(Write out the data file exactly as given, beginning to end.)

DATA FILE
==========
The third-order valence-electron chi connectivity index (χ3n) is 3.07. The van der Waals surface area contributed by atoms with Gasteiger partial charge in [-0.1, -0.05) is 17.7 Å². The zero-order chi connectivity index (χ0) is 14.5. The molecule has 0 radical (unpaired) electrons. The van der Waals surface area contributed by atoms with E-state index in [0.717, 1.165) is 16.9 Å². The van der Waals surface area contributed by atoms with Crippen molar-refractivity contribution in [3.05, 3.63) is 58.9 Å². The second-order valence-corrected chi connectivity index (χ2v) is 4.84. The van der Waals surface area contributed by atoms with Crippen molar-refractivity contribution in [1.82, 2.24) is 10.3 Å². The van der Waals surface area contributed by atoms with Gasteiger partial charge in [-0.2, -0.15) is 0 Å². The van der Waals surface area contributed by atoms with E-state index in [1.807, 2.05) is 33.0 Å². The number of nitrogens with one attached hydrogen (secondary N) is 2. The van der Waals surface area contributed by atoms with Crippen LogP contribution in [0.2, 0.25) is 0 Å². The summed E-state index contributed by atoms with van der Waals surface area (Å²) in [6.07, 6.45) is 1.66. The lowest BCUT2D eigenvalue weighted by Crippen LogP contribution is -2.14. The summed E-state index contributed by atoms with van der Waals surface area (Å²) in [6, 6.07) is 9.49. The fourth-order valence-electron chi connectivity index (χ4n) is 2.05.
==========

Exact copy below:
The third-order valence-electron chi connectivity index (χ3n) is 3.07. The van der Waals surface area contributed by atoms with Gasteiger partial charge in [-0.1, -0.05) is 17.7 Å². The zero-order chi connectivity index (χ0) is 14.5. The molecule has 0 radical (unpaired) electrons. The van der Waals surface area contributed by atoms with E-state index in [0.717, 1.165) is 16.9 Å². The van der Waals surface area contributed by atoms with Crippen molar-refractivity contribution in [3.05, 3.63) is 58.9 Å². The second-order valence-corrected chi connectivity index (χ2v) is 4.84. The van der Waals surface area contributed by atoms with Crippen molar-refractivity contribution in [1.82, 2.24) is 10.3 Å². The van der Waals surface area contributed by atoms with Gasteiger partial charge in [-0.2, -0.15) is 0 Å². The van der Waals surface area contributed by atoms with E-state index in [1.807, 2.05) is 33.0 Å². The number of nitrogens with one attached hydrogen (secondary N) is 2. The van der Waals surface area contributed by atoms with Crippen LogP contribution in [0.2, 0.25) is 0 Å². The summed E-state index contributed by atoms with van der Waals surface area (Å²) in [6.07, 6.45) is 1.66. The lowest BCUT2D eigenvalue weighted by Crippen LogP contribution is -2.14. The summed E-state index contributed by atoms with van der Waals surface area (Å²) in [6, 6.07) is 9.49. The fourth-order valence-electron chi connectivity index (χ4n) is 2.05.